Chairs Call for Making Network Neutrality Draft Public

Argue that public has not had "realistic and fulsome" chance to vet proposal
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The incoming chairs of the House Energy & Commerce Commerce Committee and Communications Subcommittee, along with the vice chair of the latter, have all called on FCC Chairman Julius Genachowski to make public his draft of proposed network neutrality rules.

In a letter Thursday, Fred Upton (R-Mich.) and Greg Walden (R-Ore.) and Lee Terry (R-Neb.) said the public has not had a "realistic and fulsome" chance to vet the proposal, saying a couple thousand pages of material have been added to the record in the past few days.

They argued that the network neutrality proposal is likely the most controversial item the commission has considered in a decade. "The stakes are high enough and you should go the extra mile," they said.

An FCC spokesperson confirmed earlier this week that that was the case after the issue was raised in a blog posting by Randolph May of the Free State Foundation, but said it was not unusual: "It's routine for FCC staff to place relevant materials into the docket of rulemaking proceedings. These materials include documents already publicly available and other items like workshop transcripts."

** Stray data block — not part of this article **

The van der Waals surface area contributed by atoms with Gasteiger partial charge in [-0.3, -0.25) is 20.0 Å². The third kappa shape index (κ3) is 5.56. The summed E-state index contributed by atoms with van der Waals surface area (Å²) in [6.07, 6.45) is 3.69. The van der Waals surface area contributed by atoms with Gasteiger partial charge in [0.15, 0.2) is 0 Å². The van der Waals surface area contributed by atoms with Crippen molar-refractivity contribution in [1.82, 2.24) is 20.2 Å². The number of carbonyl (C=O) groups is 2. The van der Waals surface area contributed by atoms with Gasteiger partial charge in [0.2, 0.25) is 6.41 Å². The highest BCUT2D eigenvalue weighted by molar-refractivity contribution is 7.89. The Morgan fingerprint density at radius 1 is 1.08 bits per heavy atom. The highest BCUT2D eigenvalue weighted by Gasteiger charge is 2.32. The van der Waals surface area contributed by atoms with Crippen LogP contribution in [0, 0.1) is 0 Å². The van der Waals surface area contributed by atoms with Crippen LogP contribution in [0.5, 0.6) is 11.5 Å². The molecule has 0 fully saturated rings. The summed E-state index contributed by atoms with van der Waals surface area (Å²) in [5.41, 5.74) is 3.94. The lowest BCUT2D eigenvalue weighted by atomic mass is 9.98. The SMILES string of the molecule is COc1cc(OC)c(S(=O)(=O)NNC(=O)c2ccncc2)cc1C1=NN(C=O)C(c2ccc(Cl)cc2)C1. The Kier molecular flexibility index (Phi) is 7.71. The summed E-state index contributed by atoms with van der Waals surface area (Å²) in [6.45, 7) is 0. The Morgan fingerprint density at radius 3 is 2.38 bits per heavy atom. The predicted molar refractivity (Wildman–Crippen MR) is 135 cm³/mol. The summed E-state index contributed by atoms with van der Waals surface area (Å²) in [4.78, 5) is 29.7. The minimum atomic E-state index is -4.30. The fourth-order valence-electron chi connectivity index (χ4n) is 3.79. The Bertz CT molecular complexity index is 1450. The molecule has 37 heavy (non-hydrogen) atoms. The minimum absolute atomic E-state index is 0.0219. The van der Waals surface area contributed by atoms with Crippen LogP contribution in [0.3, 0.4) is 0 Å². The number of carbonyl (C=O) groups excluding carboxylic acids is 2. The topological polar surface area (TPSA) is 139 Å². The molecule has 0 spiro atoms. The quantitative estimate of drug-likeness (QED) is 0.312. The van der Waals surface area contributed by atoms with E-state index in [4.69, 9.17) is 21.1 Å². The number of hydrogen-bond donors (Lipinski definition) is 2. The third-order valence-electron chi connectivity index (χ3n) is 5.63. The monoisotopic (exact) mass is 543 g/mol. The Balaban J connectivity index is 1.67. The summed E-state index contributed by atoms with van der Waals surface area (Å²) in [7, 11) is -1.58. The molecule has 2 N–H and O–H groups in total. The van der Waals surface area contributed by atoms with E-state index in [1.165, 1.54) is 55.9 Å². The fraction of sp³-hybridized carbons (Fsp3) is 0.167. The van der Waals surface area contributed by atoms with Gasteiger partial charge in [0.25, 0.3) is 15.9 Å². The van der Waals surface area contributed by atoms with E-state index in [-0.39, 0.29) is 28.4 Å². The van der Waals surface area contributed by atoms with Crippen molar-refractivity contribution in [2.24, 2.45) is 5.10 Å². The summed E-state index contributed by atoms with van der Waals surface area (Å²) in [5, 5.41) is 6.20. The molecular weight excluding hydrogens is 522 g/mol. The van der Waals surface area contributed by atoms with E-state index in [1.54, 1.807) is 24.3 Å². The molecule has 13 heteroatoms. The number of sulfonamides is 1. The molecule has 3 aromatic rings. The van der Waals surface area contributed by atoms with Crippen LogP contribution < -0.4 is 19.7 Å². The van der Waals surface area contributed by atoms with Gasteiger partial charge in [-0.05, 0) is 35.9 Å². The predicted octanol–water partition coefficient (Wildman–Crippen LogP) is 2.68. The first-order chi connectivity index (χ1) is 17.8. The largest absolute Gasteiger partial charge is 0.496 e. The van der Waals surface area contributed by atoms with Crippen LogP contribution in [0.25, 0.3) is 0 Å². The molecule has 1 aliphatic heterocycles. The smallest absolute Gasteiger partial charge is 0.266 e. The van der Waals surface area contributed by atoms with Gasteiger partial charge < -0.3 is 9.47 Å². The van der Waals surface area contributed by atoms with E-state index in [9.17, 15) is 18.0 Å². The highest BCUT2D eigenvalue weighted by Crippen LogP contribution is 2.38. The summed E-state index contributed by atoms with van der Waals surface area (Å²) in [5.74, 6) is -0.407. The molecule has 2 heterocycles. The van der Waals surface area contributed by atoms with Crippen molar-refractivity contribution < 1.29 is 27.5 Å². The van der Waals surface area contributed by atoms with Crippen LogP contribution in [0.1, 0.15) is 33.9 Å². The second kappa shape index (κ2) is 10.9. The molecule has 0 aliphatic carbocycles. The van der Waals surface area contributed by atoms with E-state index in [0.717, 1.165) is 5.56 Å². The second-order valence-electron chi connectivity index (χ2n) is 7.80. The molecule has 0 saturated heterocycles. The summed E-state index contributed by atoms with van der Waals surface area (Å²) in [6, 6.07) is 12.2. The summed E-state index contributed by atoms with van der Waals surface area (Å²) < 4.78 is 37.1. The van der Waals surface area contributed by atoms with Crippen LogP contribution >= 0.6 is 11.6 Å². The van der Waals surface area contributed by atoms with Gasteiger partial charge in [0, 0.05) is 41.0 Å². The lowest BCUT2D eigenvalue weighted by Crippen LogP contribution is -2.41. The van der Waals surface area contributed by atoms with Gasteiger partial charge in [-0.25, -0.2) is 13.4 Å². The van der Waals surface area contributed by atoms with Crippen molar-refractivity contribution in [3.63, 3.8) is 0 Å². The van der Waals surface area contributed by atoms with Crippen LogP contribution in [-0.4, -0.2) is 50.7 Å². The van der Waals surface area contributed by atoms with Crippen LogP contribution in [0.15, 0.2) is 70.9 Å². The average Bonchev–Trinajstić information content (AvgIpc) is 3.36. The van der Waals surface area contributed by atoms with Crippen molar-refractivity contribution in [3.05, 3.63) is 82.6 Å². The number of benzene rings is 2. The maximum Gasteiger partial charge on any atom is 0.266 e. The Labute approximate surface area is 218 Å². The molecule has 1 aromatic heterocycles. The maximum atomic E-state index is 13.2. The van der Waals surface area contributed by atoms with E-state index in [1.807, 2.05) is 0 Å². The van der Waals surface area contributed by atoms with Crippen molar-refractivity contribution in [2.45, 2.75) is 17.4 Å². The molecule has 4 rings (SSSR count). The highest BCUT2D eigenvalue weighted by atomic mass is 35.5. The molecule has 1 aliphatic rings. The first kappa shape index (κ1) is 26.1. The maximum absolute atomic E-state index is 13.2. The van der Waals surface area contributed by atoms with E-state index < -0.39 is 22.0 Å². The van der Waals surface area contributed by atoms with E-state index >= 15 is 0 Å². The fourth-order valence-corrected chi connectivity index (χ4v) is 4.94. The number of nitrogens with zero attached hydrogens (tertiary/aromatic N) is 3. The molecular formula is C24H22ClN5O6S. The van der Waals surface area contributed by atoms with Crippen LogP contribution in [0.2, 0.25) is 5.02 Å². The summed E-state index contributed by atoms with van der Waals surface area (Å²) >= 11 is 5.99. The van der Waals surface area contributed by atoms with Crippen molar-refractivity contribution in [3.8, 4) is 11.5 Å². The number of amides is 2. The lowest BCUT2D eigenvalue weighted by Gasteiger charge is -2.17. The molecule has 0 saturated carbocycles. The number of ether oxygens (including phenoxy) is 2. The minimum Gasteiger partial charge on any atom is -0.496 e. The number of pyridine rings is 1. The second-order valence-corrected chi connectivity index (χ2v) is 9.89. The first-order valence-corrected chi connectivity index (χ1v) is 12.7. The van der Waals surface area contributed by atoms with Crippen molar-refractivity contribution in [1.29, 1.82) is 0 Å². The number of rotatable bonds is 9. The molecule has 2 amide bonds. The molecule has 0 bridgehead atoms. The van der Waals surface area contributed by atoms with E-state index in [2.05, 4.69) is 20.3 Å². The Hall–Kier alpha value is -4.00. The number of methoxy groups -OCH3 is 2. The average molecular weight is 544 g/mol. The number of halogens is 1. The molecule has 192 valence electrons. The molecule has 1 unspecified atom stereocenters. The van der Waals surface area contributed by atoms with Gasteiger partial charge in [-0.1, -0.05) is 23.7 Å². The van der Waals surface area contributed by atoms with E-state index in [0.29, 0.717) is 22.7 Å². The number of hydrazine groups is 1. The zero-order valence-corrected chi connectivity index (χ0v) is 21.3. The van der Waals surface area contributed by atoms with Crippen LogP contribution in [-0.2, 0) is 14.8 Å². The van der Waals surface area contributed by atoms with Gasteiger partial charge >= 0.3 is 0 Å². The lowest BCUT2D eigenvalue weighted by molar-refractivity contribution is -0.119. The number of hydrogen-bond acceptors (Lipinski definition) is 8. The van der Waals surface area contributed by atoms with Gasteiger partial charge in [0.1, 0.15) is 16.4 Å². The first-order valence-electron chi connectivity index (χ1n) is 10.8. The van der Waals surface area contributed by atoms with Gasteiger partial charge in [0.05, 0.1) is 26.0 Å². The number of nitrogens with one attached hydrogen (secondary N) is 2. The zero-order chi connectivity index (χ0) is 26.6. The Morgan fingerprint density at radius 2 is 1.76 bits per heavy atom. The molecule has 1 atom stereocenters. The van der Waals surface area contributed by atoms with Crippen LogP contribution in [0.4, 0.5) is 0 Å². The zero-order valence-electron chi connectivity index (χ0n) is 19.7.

And of the publicness of the draft, a senior official said in response to a similar call by Republican Commissioner Meredith Attwell Baker: "We are hard pressed to think of an issue that has been more publicly debated and dissected than preserving a free and open Internet.  Over the last 14 months, we've had hundreds of meetings, held numerous public workshops, received more than 100,000 comments, and even released a text of the proposed rules. The draft order was circulated to all of the Commissioners a full three weeks in advance of the vote, a courtesy that Chairman Genachowski has consistently extended."

An FCC spokesperson had no comment on the legislators' call to release the draft.

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